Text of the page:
Read More - Issue 3 | Jul 07 - Claude Closky, Love and Fear

Page 3

Love, Lust and Fear Iliyana Nedkova

Do you want love or lust, asked Claude Closky in his work under the same title in 1997 and kept the answer suspended through a seemingly endless quasi-psychological quiz. Ten years later this haunting question resurfaces in his work Love and Fear (2007) with a new degree of intensity, absurdity and further satirical twist. The qualities, which persist are Closky’s ongoing affection for the primacy of the word in contemporary art, his site-considered approach to place, his tactical deployment of pseudo-random operations, and his disarming bravado when exposing controversies and dualities in life. Underlying it all, a marked ambivalence between two fields of recurring reference in Closky’s work – contemporaneity and art. The almost romantic, love-hate relationship, involving simultaneous or alternating emotions of love and enmity, is at the formal and contextual core of Love and Fear. The word, or rather the individual letter or number is often a fundamental ingredient of Closky’s visual grammar. In Love and Fear the artist marries media and meaning by employing an entire alphabet – each letter assigned one of twenty-two flat screens. Arranged in a row, side by side, the screens become the hosts for the letters. The multi-channel installation holds out the potential for varied cinematic scenarios, or important announcements. Swapping places and rolling over within each screen, the flickering letters remind us of the arrival and departure boards once prevalent in railway or airport terminals. With a slightly nostalgic air, Closky’s work appears native to the open architectural ‘concourse’ of Threshold artspace, carrying the semiotic authority and immediacy of public signage. Letters and words are signs. That is a truism to a semiotician, but their visual presence in Closky’s work makes them work as spatial indicators, marking the way. Arguably, text gives artists the opportunity to be more direct than they usually are with images. Likewise, in the brain of the viewer, the cognitive primacy is with the words. Love and Fear picks up on the subliminal and pervasive role of the road sign, by giving its viewers directions: ‘be alert’, ‘pay attention’, ‘do as you are told’, ‘go where you are directed’. Although none of these traffic control messages appear in writing in Closky’s work, the positioning of the alphabetical signs in the space primes the viewer for an imprint of an imperative mood. The rapid-fire edit of the letters verges on the iconography not only of the road sign but the fruit machine, too. Closky is hardly a novice to the culture of gaming and gambling, which underpins much of his oeuvre. From Going for the High Score (2000) and his Wish Card (2003) to Me 2 (2007), the artist has explored the fissures and banalities of games, often remixing and deconstructing iconic moments of popular culture. By substituting letters for the patterns of fruit symbols, Closky subverts the traditional appearance of slot machines. The artist points to the notion of displaced cultural energies as exemplified in Thomson and Craighead’s Trigger Happy (1998) – a remake of the earlier arcade game Space Invaders where the player ‘shoots down’ a philosophical text by Michael Foucault letter by letter, word by word.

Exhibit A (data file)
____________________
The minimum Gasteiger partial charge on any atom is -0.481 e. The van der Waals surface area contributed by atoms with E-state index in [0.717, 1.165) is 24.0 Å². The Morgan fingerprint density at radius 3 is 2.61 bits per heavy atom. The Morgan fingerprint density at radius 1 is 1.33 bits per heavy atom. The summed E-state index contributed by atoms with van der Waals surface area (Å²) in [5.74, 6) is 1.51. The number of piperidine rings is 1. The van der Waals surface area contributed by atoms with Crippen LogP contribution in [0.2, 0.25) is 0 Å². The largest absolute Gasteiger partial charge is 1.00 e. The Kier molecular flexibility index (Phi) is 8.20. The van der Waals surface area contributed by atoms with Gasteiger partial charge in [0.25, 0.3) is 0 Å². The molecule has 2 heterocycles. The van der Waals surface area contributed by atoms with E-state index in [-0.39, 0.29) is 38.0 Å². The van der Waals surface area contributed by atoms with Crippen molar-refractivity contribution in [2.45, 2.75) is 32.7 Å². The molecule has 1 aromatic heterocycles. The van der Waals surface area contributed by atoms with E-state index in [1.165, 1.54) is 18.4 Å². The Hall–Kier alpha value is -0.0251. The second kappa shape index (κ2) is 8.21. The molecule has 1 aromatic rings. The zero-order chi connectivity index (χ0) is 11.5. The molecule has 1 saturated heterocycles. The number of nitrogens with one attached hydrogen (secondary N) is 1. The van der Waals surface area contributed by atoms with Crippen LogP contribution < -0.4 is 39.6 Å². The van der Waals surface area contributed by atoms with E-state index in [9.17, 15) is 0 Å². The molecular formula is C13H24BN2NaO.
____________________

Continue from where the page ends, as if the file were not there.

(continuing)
With a cinematic zest for suspense Closky carefully choreographs the moment when the cascading screens of Love and Fear would stop and the alphabetical roller coaster -metamorphose. This is the climax in the build-up of our expectations for a reward, albeit not of the kind that constitutes the average casino win. The artist brings the frenzy to a halt with an abrupt move towards a freeze frame and silence. Paradoxically, at this point the viewer becomes a listener. The sound of silence makes for a retrospective awareness of the ambient audio, which accompanies the first part of Love and Fear. The non-discernible roar of a crowd, reminiscent of an exhibition preview night or a public gathering, echoes the rather frantic visuality and ‘quiet’ bombardment of letters. It also fills in the aural environment of the large and airy Threshold artspace, amplifying what appears to be intrinsic background noise generated by the visitors’ own voices and movements. What accounts for the ‘invisibility’ of Love and Fear’s sound is also the fact that when ‘on’, it is being transmitted from the underbelly of the building by under floor speakers, allowing for a visceral, corporeal effect on the listener.

ISSN 1755-0866 | Online


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